Jerry Davich: Terrified or thrilled; anything but bored
Snowmageddon. Coldapocalypse. Snowzilla. Polar vortex. The Blizzard of 2014.
Call it what you will, but one thing is for sure: Everyone is talking about it and we’re forced to deal with it in Northwest Indiana and beyond.
As I write this column on Sunday afternoon, I have yet to venture outside to shovel my driveway (for the third time in two days) and then drive to another city for a mandatory appointment. My street hasn’t been plowed yet, visibility is near zero, and a madman on a snowmobile just whizzed past by my mailbox.
I’m closely watching any vehicles that inch past my house to gauge the dangerousness of the roads in my neighborhood. I view them as canaries in the proverbial coalmine, though I’ll be a canary, too, in just a couple of hours.
Were you, too, on Sunday, or will you be today when we’re expected to hit record-low temps, wind chills and productivity. You know it’s serious when the actual temperature appears on your TV screen but it looks like a wind chill figure. Minus 18, with a wind chill of minus 40 —are you serious?
Yes, apparently the TV network weather folks are deadly serious, if not quietly excited, about this type of rare “weather event.” Are they simply doing their jobs by preparing us or has the phrase “media hype” reached blizzard-like proportions? We can’t say we weren’t warned, if not scared to death beforehand.
As Mother Nature and Old Man Winter conspired to keep us indoors, middle-aged men hauled out choking snow blowers, hurriedly cranking them into mid-winter health.
Mothers rushed into grocery stores to buy extra food, bottled water and other survival supplies for the big snowdrift weekend. Students stayed glued to the Internet hoping their school would shutter its doors Monday for a bonus three-day weekend.
Snowplow owners rushed to mount dusty blades to their pickup trucks, licking their chops for moonlighting money throughout the night. And some of us called relatives in Florida or Arizona or California to boldly boast how we would weather the storm, again, creating fresh memories to pass on to our grandchildren someday.
“Hey kids, there we were on Jan. 5, 2014, roughing it like 19th century pioneers on the prairie!” we will say proudly.
Be honest, though, are you terrified or excited (or both) about all this snow, cold, wind and chill? Did you stock up to hunker down on Whiteout Sunday? Are you fondly reminiscing about the Blizzard of ’67 or ’78 or ’89? Or fearing what can happen to your family today, Arctic Monday.
One thing is for sure, during those previous snowstorms we didn’t have social media and the Internet, so our advance warnings and updates came from the TV news, AM radio and morning newspapers. These days, my Facebook page has been buzzing about this expected snowstorm and arctic blast since Friday morning.
“I’m cleaning up Christmas, but the beauty outside keeps distracting me. I LOVE this weather!” wrote Julie Manner of Michigan City on my post asking what region residents are doing during the storm.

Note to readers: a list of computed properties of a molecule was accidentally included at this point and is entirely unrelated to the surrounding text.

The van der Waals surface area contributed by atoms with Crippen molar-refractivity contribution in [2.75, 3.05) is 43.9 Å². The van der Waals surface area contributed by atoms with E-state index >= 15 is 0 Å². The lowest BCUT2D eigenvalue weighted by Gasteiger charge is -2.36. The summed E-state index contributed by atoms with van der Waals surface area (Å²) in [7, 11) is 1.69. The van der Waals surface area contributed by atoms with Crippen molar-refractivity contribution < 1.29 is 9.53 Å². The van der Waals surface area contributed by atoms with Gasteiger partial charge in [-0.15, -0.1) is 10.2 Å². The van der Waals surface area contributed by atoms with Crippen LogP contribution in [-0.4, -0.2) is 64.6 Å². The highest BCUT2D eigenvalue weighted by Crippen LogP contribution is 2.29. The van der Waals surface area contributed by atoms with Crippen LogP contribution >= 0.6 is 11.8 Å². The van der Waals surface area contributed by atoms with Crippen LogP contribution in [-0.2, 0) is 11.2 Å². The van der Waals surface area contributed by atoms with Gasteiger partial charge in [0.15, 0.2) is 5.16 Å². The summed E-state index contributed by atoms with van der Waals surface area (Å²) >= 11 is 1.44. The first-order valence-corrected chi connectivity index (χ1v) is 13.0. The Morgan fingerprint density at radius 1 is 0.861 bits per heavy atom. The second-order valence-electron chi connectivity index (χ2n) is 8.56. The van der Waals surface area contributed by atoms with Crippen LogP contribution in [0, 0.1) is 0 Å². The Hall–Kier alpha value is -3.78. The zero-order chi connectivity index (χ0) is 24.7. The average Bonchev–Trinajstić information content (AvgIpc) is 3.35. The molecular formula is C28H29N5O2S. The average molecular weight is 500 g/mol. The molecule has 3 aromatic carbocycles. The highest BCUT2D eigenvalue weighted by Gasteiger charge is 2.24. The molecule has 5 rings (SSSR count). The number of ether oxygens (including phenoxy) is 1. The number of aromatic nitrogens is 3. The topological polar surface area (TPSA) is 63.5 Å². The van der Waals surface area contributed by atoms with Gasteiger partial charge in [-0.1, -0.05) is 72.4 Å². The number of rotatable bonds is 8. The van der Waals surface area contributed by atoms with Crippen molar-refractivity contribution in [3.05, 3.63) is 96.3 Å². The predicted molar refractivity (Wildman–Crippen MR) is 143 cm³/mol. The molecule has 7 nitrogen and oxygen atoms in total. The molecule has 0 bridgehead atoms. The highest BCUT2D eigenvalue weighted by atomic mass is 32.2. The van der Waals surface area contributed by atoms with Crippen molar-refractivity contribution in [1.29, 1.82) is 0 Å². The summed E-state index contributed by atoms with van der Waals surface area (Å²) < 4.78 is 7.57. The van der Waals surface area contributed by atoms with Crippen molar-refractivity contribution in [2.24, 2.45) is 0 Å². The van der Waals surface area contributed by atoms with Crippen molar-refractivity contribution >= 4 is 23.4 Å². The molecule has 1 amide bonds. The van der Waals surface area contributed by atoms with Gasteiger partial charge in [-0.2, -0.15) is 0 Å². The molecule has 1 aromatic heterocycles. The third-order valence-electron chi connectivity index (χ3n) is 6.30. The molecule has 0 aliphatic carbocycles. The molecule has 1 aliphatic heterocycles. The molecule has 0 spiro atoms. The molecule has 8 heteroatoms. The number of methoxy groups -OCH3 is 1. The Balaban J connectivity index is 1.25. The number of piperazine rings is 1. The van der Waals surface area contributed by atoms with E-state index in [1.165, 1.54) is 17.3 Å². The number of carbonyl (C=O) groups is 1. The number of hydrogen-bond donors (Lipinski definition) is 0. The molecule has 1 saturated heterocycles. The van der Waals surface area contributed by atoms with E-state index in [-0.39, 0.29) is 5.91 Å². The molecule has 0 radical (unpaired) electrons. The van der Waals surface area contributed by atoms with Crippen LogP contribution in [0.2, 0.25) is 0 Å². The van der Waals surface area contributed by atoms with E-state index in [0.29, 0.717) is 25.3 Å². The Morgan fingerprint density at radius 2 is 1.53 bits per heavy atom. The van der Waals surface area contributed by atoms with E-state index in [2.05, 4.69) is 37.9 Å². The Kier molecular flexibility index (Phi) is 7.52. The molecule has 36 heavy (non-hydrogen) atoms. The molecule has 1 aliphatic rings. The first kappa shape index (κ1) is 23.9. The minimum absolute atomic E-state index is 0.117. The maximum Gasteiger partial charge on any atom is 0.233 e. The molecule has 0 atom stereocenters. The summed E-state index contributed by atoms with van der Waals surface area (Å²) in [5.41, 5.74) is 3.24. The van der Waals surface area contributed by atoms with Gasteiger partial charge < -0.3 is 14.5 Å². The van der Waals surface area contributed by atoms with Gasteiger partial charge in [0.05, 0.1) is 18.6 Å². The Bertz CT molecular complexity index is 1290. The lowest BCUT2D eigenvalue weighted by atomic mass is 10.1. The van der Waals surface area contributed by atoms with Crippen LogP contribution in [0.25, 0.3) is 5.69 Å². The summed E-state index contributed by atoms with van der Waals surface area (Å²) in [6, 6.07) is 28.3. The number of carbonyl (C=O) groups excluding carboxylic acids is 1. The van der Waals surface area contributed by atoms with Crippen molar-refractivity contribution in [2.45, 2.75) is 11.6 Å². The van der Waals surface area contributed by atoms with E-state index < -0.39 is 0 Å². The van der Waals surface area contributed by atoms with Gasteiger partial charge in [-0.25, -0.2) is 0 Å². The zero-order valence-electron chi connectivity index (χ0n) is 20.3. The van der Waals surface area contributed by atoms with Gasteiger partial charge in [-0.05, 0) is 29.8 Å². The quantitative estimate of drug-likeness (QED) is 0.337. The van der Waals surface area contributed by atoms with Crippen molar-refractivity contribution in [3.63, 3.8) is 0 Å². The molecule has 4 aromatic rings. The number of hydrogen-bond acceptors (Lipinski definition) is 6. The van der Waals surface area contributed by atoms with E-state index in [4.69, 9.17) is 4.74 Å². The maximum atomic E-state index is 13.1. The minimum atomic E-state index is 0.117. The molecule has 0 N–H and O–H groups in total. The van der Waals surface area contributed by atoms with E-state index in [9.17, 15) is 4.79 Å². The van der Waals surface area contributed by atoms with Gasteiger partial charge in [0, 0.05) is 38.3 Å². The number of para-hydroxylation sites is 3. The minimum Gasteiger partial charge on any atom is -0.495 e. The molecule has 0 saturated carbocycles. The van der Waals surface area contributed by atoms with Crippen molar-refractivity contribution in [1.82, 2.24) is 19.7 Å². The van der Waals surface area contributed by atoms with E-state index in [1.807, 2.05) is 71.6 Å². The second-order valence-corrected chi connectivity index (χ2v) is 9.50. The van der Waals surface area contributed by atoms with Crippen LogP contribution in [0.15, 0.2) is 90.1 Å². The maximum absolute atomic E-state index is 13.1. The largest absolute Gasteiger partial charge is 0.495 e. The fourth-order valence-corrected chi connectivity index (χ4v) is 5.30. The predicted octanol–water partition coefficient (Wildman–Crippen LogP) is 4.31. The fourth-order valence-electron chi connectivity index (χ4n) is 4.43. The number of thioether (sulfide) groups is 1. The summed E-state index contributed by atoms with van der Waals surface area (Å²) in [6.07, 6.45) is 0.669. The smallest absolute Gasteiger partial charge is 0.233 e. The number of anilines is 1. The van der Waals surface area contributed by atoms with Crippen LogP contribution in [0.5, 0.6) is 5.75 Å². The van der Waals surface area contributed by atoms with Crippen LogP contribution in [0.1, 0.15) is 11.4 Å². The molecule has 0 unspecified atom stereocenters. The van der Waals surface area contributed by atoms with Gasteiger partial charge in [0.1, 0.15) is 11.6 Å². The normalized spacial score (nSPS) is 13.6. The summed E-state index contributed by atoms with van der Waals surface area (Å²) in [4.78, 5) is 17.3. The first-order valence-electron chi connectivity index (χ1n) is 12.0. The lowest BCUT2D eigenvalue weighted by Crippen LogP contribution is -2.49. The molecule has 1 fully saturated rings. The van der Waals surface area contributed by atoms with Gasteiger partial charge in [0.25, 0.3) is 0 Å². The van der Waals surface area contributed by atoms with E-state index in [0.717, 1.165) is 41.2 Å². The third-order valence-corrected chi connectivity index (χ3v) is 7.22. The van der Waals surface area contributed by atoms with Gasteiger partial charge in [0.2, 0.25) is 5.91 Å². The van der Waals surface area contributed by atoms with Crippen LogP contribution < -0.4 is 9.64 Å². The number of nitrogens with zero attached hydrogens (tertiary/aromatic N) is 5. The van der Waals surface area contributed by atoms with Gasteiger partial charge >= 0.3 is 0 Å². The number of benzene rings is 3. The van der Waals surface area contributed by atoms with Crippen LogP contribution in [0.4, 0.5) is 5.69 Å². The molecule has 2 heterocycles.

Social media’s upside during such weather events is how close we feel to our public officials, many who also have Facebook pages and Twitter feeds. I, too, posted continuous updates to my friends, readers and followers regarding NIPSCO press releases, updates from various cities, and public safety announcements.
On Friday, to poke fun at the repeated and relentless media hype, I posted this: “The latest prediction for this weekend: Minus 112 degrees, 78 inches of snow, and a blizzard of hyperbole by media.” Humor is essential during such worrisome times, I say.
In my city, Portage Police Chief Troy Williams posted several updates leading up to the storm, warning residents and alerting them to warming shelters in the city.
“All Portage Township Schools are closed for (Monday),” he posted on Sunday afternoon to his followers. “Additionally, emergency warming shelters will be activated beginning Sunday night at 6 p.m. All warming centers will be available until Tuesday evening unless conditions remain poor.”
We didn’t have such public notifications at our fingertips in the “olden days,” did we? Nor did we have so much endless information at our disposal, such as this handy online chart I found illustrating how wind chill works: http://www.atc.army.mil/weather/windchill.pdf.
As we all know, when wind speed increases it can carry heat away from your body much more quickly, causing skin temperature to drop, possible frostbite and even hypothermia. Reason No. 43 to stay indoors if at all possible.
“I’m enjoying it from the inside,” said Melissa Corbett-Negron of Valparaiso.
Most of us are trying to do exactly that —enjoy our collective “snow day” from the inside while peeking outside every three minutes (as if anything has really changed). It’s still a white-out, snow-blind frigid mess, yet we can’t stop watching it, like curious gapers passing a nasty crash scene.
It’s hard to believe that some region residents had to work outdoors Sunday (except snow plow drivers). But don’t tell that to Greg Serbon, who was welding a pipe in a snow-buried trench in Valparaiso for the Enbridge pipeline replacement project.
“It’s just a mess out here,” he told me before being sent home for the day.
Such memorable weather events, however, serve as a pipeline to our primal fight-or-flight mindset. Admit it, we’re either terrified or thrilled. We’re anything but bored.
Most of us quietly look forward to such a bitter and snowy distraction, often to bury us in even more reasons to grumble about our tedious lives. It’s all how you view things.
If anything, today’s weather conditions give us a God-given refuge from the daily storm of normalcy.
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